In the Conviction Review Unit, the work prosecutors perform may seem a bit different, but the commitment to justice is exactly the same.
The unit, created by District Attorney Jackie Lacey, is responsible for reviewing claims of actual innocence and newly discovered evidence from inmates, attorneys and innocence projects.
Nearly 1,500 claims have been submitted to the unit since it began operation in October 2015. Most do not meet the criteria for review, which requires that the convict still be in custody, that the crime is violent and serious and that there is new credible evidence of innocence.
After Robert Grace, the unit’s deputy-in-charge, conducts an initial review, he assigns claims meeting the criteria to the unit’s three experienced trial prosecutors for a more in-depth look.
Many of these cases are old, requiring some of the same skills used to investigate a cold case. Deputy district attorneys may work with the unit’s two full-time investigators to try to locate new witnesses or re-interview those whose testimony may have changed over time. They also may ask for further scientific investigation if there is DNA or ballistic evidence.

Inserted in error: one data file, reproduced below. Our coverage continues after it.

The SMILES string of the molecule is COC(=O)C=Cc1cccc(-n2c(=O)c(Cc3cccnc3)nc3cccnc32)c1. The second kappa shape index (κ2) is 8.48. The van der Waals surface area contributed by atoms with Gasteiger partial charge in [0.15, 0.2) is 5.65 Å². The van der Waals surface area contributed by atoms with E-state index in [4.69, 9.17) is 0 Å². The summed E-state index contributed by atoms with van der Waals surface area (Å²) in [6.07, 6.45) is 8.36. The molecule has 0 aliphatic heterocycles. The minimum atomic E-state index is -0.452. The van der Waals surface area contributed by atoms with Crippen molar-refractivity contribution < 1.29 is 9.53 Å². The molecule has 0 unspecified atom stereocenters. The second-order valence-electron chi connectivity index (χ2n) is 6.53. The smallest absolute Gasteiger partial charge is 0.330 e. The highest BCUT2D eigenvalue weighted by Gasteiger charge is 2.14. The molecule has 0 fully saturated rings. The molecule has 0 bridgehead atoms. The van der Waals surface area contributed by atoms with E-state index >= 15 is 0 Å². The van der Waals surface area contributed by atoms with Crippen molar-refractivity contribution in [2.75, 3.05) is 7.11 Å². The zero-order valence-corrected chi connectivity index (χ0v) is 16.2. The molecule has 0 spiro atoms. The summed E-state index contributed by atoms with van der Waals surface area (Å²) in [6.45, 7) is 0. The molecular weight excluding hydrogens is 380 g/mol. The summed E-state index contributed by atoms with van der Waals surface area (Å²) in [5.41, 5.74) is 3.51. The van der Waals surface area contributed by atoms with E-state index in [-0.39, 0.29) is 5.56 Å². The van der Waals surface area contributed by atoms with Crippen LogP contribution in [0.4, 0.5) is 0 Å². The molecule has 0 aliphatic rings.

Each of the unit’s prosecutors currently is working on 25 claims. That number may increase as the office in December expanded its review criteria to include confessions made by juvenile offenders and guilty pleas.
To date, two claims have resulted in murder convictions being vacated.
“The standard by which we judge our work is not by the number of claims that we review that result in exoneration,” said Brian Schirn, head deputy of the office’s Post-Conviction Litigation and Discovery Division, “but by the satisfaction of knowing that every case we review has gone through a rigorous process where we have asked the question: ‘Was the right thing done here?'"